(2011/Weinstein/Anchor Bay Blu-ray w/DVD)/Private
Romeo (2011/Wolfe DVD)
B- & C+/C+ Sound: B- & C+/C+ Extras: B-/C+ Films: B-/C+
like Shakespeare, a steady diet of it only goes so far for me and when the
interpretation is set in the modern day, which can be very trying. Here are two recent examples.
directs and takes the title role in Coriolanus
(2011), an ambitious, all out production that sets the tale in the “near
future” where people in power have hoarded resources like food and water (when
they were not poisoning or destroying them) with Fiennes as the very popular,
successful head of the quasi-fascist military keeping the helpless at bay, but
a strange twist of fate causes him to assume a new identity to survive, but he
has a sword enemy (a very effective Gerard Butler) who wants at him at any
costs for betraying all people.
could only take so much of it, it is very well done, terrifically acted and has
a strong supporting cast including Brian Cox, Jessica Chastain, James Nesbitt (Monroe) and Vanessa Redgrave. One of the better modern interpretations of
late, it is not always going to be an easy work for some, but it is very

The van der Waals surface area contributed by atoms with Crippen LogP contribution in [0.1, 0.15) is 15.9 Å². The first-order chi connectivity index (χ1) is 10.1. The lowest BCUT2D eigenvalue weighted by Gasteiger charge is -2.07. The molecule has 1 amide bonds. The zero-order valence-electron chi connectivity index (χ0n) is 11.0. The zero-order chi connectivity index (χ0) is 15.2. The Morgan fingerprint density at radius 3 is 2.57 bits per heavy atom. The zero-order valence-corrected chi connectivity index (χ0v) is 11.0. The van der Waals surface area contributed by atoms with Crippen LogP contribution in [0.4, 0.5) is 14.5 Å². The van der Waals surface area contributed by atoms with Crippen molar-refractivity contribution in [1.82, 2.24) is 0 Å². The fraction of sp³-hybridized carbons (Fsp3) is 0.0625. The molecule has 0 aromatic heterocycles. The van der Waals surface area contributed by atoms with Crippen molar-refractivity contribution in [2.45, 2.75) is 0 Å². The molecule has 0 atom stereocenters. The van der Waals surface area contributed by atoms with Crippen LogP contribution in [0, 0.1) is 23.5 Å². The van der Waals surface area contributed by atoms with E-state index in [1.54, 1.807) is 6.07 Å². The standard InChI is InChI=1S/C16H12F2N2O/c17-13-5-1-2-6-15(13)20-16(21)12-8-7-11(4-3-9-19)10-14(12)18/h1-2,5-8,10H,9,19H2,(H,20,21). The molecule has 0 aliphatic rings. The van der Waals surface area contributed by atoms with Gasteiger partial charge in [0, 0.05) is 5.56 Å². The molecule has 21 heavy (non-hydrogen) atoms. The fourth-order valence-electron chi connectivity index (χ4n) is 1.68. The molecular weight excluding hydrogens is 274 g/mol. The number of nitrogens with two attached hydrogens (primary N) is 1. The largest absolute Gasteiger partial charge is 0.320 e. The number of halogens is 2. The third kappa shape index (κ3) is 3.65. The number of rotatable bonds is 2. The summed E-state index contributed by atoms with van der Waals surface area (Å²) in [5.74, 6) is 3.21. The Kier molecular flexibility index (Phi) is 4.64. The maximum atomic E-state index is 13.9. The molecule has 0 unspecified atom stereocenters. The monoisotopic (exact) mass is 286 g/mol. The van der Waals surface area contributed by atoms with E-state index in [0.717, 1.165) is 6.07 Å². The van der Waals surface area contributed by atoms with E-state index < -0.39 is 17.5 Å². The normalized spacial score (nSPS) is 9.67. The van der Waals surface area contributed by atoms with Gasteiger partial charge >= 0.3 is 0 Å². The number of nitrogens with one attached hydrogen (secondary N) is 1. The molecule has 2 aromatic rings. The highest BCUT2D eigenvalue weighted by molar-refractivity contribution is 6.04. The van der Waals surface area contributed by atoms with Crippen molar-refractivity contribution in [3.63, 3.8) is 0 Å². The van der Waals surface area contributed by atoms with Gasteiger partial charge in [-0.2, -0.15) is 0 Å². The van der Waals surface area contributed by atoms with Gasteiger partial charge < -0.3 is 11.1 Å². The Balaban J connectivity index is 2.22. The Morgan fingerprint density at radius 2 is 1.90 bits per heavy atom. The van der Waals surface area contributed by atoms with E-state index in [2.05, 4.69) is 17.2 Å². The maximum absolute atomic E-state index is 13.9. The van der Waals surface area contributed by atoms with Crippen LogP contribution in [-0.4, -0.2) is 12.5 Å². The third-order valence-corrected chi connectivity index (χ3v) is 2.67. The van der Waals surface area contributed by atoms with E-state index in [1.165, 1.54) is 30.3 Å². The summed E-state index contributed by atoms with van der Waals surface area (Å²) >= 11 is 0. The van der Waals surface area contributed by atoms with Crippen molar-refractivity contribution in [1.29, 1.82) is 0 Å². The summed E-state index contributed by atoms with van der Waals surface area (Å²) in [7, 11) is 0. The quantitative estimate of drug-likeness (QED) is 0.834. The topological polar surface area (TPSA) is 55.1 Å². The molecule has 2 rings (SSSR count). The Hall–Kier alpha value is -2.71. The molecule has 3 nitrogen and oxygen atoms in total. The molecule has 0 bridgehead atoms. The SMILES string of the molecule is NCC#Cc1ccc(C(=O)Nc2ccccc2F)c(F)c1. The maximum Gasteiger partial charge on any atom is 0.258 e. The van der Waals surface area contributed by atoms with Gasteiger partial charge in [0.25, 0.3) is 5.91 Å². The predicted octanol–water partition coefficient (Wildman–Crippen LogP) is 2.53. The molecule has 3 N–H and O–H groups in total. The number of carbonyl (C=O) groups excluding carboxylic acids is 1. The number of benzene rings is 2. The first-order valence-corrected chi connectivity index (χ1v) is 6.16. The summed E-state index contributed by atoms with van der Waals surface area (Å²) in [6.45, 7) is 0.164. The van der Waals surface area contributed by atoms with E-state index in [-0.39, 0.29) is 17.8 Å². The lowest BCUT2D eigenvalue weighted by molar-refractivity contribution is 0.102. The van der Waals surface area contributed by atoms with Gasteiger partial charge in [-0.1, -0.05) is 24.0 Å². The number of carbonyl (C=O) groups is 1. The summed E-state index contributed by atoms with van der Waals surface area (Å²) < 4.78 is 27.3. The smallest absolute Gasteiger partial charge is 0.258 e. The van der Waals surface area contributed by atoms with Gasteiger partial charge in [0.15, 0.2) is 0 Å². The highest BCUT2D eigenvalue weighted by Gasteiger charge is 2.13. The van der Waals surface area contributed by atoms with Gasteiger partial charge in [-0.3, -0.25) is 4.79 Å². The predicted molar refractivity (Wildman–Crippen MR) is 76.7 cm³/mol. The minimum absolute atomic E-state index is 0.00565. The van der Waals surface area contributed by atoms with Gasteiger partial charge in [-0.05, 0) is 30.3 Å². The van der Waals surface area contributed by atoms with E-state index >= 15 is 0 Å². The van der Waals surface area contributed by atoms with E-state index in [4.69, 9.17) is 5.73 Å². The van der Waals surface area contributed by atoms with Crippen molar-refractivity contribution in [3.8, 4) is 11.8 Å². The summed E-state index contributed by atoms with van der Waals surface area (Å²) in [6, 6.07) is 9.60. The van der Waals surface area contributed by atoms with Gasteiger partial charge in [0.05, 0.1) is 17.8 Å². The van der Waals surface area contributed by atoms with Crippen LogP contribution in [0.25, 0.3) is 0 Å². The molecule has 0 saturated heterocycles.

consistent and thorough overall, making for a lesser-seen and read work by The
Bard interpreted faithfully and well. Extras
include a feature length audio commentary track by Fiennes.
Brown’s Private Romeo (2011) is a
gay interpretation of Romeo & Juliet
that happens to also be set in a military content, this time, a military school
where the cadets start reading the classic play in a classroom setting, then
everyone starts talking like the book and the whole book is acted out until the
final tragic moments with a little change.
This was like watching a musical that did not always work and though I
give the cast credit for trying to do something different with the material,
this does get as much done in 98 minutes (or goes as far with the familiar
material) as it could have. Still, those
curious might want to see it, but once was enough for me. Extras include a feature length audio
commentary track, Web Clips, Trailer and a Behind
The Scenes featurette.
2.35 X 1 digital High Definition image transfer on Coriolanus was shot on 35mm film by Director of Photography Barry
Ackroyd, B.S.C. (The Hurt Locker, United 93) using the 2-perferation
Techniscope format as Shame
(reviewed on Blu-ray elsewhere on this site) did so well resulting in some nice
definition and detail, though some styling choices and video imaging that is
supposed to look slight less clear shows up throughout. The anamorphically enhanced DVD version is
softer, but is not bad and on par with the anamorphically enhanced 1.78 X 1
image on Romeo, which has its softness and some motion blur throughout.
DTS-HD MA (Master Audio) 5.1 lossless mix on Coriolanus is warm and well recorded, but also is dialogue-based
enough that the soundfield is a little inconsistent, though surrounds and LFE
.1 bass do kick in during the more active moments. The DVD’s lossy Dolby Digital 5.1 mix is not
as good or as warm, but is sufficient for the low def format, which we can say
about the same sound on the Romeo
- Nicholas Sheffo